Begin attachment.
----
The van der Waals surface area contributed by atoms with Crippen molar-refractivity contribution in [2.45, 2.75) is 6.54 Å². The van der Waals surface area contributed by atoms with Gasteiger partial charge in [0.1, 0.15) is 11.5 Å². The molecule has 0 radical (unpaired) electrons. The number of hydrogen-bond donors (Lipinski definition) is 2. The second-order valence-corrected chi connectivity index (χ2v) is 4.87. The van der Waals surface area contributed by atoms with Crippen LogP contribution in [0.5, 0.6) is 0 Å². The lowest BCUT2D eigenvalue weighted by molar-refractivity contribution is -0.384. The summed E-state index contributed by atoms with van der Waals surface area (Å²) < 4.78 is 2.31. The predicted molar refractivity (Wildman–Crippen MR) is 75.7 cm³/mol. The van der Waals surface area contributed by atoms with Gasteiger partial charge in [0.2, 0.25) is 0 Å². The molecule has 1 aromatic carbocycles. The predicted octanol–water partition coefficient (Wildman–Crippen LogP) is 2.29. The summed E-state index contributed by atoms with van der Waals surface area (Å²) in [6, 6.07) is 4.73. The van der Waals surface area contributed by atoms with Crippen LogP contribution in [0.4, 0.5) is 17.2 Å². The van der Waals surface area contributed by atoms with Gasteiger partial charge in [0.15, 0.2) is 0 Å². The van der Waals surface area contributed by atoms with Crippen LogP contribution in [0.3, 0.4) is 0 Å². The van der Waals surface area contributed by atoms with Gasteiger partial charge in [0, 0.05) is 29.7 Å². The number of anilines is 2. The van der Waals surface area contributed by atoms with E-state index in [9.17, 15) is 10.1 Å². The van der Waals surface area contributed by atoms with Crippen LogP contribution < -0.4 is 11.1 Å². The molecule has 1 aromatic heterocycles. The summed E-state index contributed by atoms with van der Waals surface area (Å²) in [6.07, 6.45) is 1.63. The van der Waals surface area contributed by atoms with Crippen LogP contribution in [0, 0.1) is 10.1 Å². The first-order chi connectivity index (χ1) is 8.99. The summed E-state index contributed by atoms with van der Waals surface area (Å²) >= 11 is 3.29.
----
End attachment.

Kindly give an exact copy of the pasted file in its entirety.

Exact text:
The van der Waals surface area contributed by atoms with Crippen molar-refractivity contribution in [2.45, 2.75) is 6.54 Å². The van der Waals surface area contributed by atoms with Gasteiger partial charge in [0.1, 0.15) is 11.5 Å². The molecule has 0 radical (unpaired) electrons. The number of hydrogen-bond donors (Lipinski definition) is 2. The second-order valence-corrected chi connectivity index (χ2v) is 4.87. The van der Waals surface area contributed by atoms with Crippen LogP contribution in [0.5, 0.6) is 0 Å². The lowest BCUT2D eigenvalue weighted by molar-refractivity contribution is -0.384. The summed E-state index contributed by atoms with van der Waals surface area (Å²) < 4.78 is 2.31. The predicted molar refractivity (Wildman–Crippen MR) is 75.7 cm³/mol. The van der Waals surface area contributed by atoms with Gasteiger partial charge in [0.2, 0.25) is 0 Å². The molecule has 1 aromatic carbocycles. The predicted octanol–water partition coefficient (Wildman–Crippen LogP) is 2.29. The summed E-state index contributed by atoms with van der Waals surface area (Å²) in [6, 6.07) is 4.73. The van der Waals surface area contributed by atoms with Crippen LogP contribution in [0.4, 0.5) is 17.2 Å². The van der Waals surface area contributed by atoms with Gasteiger partial charge in [0.15, 0.2) is 0 Å². The van der Waals surface area contributed by atoms with Crippen LogP contribution in [0.3, 0.4) is 0 Å². The van der Waals surface area contributed by atoms with Gasteiger partial charge in [0, 0.05) is 29.7 Å². The number of anilines is 2. The van der Waals surface area contributed by atoms with E-state index in [9.17, 15) is 10.1 Å². The van der Waals surface area contributed by atoms with Crippen LogP contribution < -0.4 is 11.1 Å². The molecule has 1 aromatic heterocycles. The summed E-state index contributed by atoms with van der Waals surface area (Å²) in [6.07, 6.45) is 1.63. The van der Waals surface area contributed by atoms with Crippen LogP contribution in [0, 0.1) is 10.1 Å². The first-order chi connectivity index (χ1) is 8.99. The summed E-state index contributed by atoms with van der Waals surface area (Å²) >= 11 is 3.29.